An army of curators and conservators have spent countless hours working on objects that will end up on display in the refurbished Europe 1600-1800 galleries later this year. One of the objects needing some attention is this table by David Roentgen.
Before work could begin to clean and conserve the table, it was examined by curators, conservators and scientists in order to learn more about how it was made. A Metropolitan Museum of Art publication by Wolfram Koepp from 2012 mentions that this type of Roentgen table should have legs that could be removed to make it easier to transport. Could this table be an early form of flatpack??
I set to work looking for any sign of where the legs could be unscrewed or detached but found nothing. I then removed the table top. Still nothing. The legs appeared to be completely solid and ran from floor to the top of the case.
Time to look beneath the surface… Help was needed from Paul Robbins who specialises in X-raying objects at the V&A. We moved the table from the furniture conservation studio to the V&A's Conservation Science lab with help from two conservation interns from Taiwan - Kao Wei and Hsin-Hui - who also helped us photograph the entire process. Placing the table in the middle of the museum's lead-lined radiography room, and setting up the instrument to look through our table, we closed the door and waited in anticipation of the answer...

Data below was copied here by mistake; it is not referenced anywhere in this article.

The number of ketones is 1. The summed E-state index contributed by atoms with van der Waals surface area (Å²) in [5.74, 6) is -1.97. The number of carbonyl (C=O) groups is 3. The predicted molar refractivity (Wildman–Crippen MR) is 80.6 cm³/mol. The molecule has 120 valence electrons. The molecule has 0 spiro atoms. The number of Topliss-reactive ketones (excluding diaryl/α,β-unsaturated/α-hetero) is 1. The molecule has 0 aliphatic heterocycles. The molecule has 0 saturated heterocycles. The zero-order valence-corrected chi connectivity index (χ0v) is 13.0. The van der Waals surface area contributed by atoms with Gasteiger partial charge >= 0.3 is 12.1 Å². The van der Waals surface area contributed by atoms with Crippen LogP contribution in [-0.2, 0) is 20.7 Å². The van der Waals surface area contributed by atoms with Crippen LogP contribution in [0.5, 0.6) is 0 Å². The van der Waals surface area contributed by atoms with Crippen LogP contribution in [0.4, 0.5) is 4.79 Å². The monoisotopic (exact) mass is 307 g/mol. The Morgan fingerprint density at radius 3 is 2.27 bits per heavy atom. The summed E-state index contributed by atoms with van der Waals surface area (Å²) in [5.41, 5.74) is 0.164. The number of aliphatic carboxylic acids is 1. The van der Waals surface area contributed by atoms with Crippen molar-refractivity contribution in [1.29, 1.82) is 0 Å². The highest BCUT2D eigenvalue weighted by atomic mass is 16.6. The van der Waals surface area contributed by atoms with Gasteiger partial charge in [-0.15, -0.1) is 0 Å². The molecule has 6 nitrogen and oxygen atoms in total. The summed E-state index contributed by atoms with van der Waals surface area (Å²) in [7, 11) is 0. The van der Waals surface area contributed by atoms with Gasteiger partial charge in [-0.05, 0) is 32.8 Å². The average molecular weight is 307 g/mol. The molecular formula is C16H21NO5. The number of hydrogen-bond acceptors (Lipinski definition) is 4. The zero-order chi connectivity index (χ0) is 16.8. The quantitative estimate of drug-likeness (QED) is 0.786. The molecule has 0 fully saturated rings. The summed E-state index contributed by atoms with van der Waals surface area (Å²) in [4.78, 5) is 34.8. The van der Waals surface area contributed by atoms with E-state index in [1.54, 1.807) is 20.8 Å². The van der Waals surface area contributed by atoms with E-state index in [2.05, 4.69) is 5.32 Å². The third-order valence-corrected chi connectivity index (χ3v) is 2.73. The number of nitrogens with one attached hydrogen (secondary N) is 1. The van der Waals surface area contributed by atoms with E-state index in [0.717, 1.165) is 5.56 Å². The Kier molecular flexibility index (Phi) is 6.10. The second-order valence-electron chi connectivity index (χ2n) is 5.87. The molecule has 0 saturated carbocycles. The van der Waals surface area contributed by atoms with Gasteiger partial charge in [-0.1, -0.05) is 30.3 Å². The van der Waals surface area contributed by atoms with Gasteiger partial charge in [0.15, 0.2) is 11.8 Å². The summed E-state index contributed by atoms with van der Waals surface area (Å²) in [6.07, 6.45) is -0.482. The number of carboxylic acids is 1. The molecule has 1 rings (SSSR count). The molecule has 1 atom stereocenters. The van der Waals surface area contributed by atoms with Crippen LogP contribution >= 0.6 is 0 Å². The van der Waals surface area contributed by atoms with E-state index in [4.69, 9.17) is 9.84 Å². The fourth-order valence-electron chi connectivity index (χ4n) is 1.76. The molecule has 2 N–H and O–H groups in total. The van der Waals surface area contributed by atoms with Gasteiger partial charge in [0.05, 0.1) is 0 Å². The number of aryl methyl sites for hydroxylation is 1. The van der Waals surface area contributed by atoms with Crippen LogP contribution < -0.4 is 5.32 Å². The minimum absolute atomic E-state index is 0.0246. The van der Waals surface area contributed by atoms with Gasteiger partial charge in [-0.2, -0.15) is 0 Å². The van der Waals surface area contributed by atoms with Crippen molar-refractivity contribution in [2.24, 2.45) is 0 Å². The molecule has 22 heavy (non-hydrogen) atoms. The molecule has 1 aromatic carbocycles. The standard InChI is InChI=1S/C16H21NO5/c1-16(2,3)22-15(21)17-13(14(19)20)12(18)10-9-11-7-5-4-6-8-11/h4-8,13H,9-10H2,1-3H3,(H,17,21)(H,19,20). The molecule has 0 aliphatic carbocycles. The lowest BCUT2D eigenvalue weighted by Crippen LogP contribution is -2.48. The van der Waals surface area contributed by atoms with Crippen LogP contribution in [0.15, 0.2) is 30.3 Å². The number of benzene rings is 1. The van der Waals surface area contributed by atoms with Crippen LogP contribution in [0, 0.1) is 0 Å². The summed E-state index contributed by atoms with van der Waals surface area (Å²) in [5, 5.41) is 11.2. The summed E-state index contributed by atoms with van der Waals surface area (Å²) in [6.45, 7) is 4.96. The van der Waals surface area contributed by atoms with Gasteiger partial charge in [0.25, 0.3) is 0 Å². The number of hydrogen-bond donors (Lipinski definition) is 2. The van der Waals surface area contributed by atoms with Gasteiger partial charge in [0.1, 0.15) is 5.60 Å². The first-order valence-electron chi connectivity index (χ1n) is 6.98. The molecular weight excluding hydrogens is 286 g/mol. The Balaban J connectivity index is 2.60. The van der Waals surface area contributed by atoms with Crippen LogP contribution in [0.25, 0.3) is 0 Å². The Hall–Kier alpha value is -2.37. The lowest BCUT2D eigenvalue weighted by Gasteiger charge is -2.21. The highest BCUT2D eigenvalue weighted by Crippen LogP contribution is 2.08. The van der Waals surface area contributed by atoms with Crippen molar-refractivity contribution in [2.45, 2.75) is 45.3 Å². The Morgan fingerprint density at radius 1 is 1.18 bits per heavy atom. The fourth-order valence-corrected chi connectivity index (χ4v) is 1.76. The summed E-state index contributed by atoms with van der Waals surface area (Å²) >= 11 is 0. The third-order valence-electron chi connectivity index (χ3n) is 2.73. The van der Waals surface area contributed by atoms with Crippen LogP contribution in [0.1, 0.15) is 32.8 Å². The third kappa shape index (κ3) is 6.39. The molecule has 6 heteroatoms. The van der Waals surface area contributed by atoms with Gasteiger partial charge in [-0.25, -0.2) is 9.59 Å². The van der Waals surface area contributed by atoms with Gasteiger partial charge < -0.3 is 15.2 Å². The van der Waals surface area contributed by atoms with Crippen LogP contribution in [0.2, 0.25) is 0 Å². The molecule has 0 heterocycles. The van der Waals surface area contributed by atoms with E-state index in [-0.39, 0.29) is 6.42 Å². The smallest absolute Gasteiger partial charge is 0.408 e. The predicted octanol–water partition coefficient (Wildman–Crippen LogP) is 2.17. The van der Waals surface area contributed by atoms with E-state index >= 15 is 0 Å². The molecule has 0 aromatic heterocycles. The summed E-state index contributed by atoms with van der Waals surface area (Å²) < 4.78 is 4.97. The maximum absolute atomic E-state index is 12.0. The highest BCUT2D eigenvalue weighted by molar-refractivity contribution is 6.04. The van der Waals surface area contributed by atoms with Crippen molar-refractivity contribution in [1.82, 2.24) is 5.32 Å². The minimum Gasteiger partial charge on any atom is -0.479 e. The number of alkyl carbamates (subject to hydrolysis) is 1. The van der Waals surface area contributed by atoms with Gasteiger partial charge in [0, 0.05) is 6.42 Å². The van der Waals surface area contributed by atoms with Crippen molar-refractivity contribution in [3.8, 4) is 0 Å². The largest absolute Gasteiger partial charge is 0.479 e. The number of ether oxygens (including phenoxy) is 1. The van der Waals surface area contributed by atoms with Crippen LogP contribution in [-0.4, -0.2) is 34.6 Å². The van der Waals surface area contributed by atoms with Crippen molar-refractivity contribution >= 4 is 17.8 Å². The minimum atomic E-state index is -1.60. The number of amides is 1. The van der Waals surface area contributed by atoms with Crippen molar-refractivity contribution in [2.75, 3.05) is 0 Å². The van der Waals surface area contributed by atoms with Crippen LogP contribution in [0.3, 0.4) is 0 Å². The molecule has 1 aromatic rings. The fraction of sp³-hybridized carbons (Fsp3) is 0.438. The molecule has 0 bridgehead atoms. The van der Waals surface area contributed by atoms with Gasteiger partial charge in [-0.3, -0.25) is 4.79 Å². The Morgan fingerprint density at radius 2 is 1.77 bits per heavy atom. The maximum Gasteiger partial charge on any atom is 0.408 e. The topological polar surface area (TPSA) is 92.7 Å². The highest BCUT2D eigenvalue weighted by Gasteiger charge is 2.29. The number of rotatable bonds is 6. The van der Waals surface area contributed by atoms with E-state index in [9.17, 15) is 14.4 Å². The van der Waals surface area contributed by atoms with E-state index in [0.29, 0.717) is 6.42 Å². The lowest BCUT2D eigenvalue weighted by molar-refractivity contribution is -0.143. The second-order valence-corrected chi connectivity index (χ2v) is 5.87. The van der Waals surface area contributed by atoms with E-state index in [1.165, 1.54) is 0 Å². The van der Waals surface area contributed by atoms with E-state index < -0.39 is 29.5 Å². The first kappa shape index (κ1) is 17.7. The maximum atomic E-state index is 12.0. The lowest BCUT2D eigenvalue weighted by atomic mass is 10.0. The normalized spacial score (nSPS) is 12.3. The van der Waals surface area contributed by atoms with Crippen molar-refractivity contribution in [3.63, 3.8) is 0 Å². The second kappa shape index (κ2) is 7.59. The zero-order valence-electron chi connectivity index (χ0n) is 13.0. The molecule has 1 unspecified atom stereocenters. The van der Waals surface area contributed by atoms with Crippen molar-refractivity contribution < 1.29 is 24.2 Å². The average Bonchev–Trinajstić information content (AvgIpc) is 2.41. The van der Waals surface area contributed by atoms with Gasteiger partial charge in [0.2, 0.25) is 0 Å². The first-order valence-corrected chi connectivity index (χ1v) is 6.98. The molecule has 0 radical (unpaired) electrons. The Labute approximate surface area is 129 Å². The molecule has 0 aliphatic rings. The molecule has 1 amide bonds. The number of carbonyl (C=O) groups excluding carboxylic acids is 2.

As you can see below, the x-rays clearly showed us what we couldn’t see from the outside – within in each leg there is a visible metal nut and shank, threaded at the top and bottom. These held the two parts of the leg together. Originally the legs would have been screwed/unscrewed below the bottom of the case, just underneath the wooden brackets and metal bullnose moulding. The legs don't move anymore and so it seems that they were probably glued in place before the table found its way to the museum.
The results of our work on the table meant that we could confirm that it was an authentic work by David Roentgen while at the same time giving us a better understanding of how the table was made and used.
You can see the table in the new Europe 1600-1800 galleries when they re-open in November 2014. More on the conservation of objects for the new galleries to come in future posts, but you can also read about the ongoing renovation in the Europe 1600-1800 blog here.